Once you have an idea and some people to share it with, you may want to consider formalizing things.  These steps can be done beforehand, or they can grow organically as the group grows and becomes more formal.


And of course, once you have a group, you need to figure out what you actually want to do with them.  This may actually be the jumping off place for a group – you have a vision for creating a homeschool debating team and create a group to serve that purpose.  Or it may come after you’ve been meeting informally for a while – a group of moms and kids who’ve been getting together for chess, decide to start a formal drama group!

Either way, it’s good to dream and be open.  As my current group has grown into having more and more teens, we have allowed for them to take more and more of a role in the planning and implementation of the programming and play.  This changes how the groups looks and operates.  

Of course whenever people live and work together in community, there will be conflict, problems and pitfalls.  It’s good to have a plan for dealing with them before they arise.  One way to avoid them, is to have clear guidelines about expectations, especially when adding new families to existing groups.  One of my support groups has hired mediators in the past to help it work out some communication issues it was having.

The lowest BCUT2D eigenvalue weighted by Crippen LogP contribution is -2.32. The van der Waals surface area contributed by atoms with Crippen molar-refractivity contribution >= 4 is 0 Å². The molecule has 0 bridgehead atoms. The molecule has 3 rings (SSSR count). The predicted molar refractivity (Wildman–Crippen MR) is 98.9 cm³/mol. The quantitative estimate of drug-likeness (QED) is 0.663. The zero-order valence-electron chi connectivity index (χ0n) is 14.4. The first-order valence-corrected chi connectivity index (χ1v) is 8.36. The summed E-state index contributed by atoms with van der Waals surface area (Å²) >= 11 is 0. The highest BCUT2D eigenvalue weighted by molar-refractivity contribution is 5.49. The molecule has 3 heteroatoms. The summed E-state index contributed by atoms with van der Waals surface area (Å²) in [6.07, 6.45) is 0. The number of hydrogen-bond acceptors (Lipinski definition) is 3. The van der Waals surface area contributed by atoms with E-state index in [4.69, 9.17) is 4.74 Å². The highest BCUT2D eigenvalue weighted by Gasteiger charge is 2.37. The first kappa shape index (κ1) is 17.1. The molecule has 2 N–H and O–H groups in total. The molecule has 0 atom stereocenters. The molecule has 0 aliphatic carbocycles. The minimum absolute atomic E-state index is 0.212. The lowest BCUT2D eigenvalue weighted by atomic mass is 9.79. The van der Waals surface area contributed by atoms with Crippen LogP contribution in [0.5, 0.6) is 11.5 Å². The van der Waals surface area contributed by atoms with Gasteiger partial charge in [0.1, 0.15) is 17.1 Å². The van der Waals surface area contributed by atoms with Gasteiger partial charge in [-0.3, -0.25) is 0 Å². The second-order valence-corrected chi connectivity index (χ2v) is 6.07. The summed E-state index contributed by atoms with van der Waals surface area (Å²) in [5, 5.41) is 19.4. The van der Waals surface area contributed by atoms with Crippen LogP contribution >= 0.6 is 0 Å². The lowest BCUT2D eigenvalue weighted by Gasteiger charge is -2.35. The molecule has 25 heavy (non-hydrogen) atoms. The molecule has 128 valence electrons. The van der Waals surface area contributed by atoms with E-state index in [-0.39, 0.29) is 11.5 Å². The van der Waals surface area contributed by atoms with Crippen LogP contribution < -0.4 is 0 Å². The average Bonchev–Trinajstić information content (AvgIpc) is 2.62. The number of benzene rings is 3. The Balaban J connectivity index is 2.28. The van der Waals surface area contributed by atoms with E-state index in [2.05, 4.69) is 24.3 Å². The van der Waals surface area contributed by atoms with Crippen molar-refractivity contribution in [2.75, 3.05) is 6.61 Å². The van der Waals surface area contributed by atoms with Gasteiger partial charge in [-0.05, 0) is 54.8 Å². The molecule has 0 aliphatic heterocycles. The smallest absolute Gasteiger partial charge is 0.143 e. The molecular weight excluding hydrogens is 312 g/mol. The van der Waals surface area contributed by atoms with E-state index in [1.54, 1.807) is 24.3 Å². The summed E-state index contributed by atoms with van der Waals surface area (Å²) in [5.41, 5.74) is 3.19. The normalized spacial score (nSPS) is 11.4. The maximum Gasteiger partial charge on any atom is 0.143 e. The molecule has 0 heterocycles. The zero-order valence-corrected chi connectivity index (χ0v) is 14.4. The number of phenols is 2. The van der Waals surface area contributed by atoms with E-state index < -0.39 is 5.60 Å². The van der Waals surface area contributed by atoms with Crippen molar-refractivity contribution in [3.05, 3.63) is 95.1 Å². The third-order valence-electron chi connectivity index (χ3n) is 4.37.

The End 

No matter how successful a group may seem, sometimes groups need to change, expand, shrink and even die.  Every organism has a lifespan, and a support group isn’t any different.  Some of my groups died a natural death, some of them were painful to leave and others just didn’t meet our needs.  I am thankful for all of them and for all the amazing people I have had the opportunity to meet over the years, even if it was only for a visit or two.

My teens recently joined several other teens at the St James Library to brainstorm what a MASH teen group might look like!  I know that even though we are involved in another active support group, support comes from many places and many people in many ways.

This is also one of the reasons I am still actively involved in the MASH advisory team – because an evening out with other homeschooling parents to figure out how to strengthen the community gives me support to get up the next morning and try to figure out how to do math with my non-mathy kids.  

And because, for a season, sitting in the foyer at the homeschool Karate class chatting with the other parents sitting there was the only support I had, and it was wonderful!

 

Leave a Reply

Your email address will not be published. Required fields are marked *